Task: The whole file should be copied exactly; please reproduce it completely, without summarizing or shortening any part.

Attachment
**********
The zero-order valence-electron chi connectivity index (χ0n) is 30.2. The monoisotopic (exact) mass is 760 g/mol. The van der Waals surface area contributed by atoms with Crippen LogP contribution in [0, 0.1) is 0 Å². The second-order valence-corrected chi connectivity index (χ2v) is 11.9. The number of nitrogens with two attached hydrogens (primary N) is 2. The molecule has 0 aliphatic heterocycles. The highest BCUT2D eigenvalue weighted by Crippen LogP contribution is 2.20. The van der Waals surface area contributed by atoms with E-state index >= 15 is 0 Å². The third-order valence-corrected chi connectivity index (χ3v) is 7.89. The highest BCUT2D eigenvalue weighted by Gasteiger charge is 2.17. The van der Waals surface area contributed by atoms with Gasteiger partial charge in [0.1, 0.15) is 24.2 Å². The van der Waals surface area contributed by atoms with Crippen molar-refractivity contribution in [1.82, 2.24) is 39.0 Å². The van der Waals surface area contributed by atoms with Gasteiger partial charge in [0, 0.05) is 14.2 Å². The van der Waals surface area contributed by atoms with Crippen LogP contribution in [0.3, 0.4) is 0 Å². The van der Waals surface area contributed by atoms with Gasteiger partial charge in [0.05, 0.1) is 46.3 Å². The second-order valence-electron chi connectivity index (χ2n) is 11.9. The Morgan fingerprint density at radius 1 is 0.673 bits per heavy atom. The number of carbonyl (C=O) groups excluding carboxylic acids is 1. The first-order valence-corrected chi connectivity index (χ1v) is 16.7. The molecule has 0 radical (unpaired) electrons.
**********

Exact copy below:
The zero-order valence-electron chi connectivity index (χ0n) is 30.2. The monoisotopic (exact) mass is 760 g/mol. The van der Waals surface area contributed by atoms with Crippen LogP contribution in [0, 0.1) is 0 Å². The second-order valence-corrected chi connectivity index (χ2v) is 11.9. The number of nitrogens with two attached hydrogens (primary N) is 2. The molecule has 0 aliphatic heterocycles. The highest BCUT2D eigenvalue weighted by Crippen LogP contribution is 2.20. The van der Waals surface area contributed by atoms with E-state index >= 15 is 0 Å². The third-order valence-corrected chi connectivity index (χ3v) is 7.89. The highest BCUT2D eigenvalue weighted by Gasteiger charge is 2.17. The van der Waals surface area contributed by atoms with Gasteiger partial charge in [0.1, 0.15) is 24.2 Å². The van der Waals surface area contributed by atoms with Crippen molar-refractivity contribution in [1.82, 2.24) is 39.0 Å². The van der Waals surface area contributed by atoms with Gasteiger partial charge in [0, 0.05) is 14.2 Å². The van der Waals surface area contributed by atoms with Crippen LogP contribution in [0.3, 0.4) is 0 Å². The van der Waals surface area contributed by atoms with Gasteiger partial charge in [0.05, 0.1) is 46.3 Å². The second-order valence-electron chi connectivity index (χ2n) is 11.9. The Morgan fingerprint density at radius 1 is 0.673 bits per heavy atom. The number of carbonyl (C=O) groups excluding carboxylic acids is 1. The first-order valence-corrected chi connectivity index (χ1v) is 16.7. The molecule has 0 radical (unpaired) electrons.